Structuring Patient And Family Involvement In Medical Error Event Disclosure And Analysis
The study of adverse event disclosure has typically focused on the words that are said to the patient and family members after an event. But there is also growing interest in determining how patients and their families can be involved in the analysis of the adverse events that harmed them. We conducted a two-phase study to understand whether patients and families who have experienced an adverse event should be involved in the postevent analysis following the disclosure of a medical error. We first conducted twenty-eight interviews with patients, family members, clinicians, and administrators to determine the extent to which patients and family members are included in event analysis processes and to learn how their experiences might be improved. Then we reviewed our interview findings with patients and health care experts at a one-day national conference in October 2011. After evaluating the findings, conference participants concluded that increasing the involvement of patients and their families in the event analysis process was desirable but needed to be structured in a patient-centered way to be successful. We conclude by describing when and how information from patients might be incorporated into the event analysis process and by offering recommendations on how this might be accomplished.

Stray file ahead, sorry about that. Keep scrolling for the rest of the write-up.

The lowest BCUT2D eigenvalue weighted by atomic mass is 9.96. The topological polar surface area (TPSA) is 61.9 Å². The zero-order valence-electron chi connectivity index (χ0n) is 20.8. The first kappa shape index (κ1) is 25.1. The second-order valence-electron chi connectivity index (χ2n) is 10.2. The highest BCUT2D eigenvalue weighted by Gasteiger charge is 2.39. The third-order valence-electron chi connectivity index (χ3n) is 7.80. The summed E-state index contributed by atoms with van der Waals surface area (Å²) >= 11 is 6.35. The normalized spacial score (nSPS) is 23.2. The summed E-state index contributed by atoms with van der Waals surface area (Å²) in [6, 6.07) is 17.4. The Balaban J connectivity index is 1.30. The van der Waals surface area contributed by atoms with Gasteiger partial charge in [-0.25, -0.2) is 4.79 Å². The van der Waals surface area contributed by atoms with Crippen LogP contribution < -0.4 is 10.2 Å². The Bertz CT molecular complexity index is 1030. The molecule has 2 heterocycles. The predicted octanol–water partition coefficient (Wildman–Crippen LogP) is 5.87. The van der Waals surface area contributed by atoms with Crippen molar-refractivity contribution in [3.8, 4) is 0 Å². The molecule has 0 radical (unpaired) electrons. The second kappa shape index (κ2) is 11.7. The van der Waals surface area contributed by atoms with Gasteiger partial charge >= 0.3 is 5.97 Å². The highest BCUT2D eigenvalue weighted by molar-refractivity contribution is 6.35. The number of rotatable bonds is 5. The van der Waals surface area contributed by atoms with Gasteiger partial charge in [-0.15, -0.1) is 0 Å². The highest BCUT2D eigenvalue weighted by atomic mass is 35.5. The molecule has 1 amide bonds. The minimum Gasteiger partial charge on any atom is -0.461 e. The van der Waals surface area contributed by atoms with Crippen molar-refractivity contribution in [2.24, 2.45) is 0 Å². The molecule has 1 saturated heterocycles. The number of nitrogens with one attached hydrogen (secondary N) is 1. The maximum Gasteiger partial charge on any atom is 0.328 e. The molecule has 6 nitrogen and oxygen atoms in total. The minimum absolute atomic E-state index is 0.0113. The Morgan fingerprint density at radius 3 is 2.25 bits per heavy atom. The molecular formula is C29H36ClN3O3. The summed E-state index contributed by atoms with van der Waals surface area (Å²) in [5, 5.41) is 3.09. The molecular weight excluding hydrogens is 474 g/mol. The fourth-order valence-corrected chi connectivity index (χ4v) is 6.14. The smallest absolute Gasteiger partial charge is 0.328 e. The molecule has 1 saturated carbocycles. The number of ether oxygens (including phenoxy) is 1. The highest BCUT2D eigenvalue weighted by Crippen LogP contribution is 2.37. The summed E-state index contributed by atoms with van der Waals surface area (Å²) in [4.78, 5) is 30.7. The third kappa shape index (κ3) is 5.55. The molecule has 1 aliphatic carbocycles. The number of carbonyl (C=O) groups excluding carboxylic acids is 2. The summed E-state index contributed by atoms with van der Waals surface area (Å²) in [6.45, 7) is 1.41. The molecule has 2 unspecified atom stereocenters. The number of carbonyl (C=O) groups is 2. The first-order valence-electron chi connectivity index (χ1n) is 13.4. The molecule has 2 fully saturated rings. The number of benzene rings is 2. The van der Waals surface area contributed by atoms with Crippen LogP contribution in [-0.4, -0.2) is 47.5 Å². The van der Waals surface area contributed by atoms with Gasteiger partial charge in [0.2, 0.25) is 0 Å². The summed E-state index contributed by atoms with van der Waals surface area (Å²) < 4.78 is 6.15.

Jason M. Etchegaray, Madelene J. Ottosen, Landrus Burress, William M. Sage, Sigall K. Bell, Thomas H. Gallagher & Eric J. Thomas,
Structuring Patient And Family Involvement In Medical Error Event Disclosure And Analysis,
Available at: https://scholarship.law.tamu.edu/facscholar/1615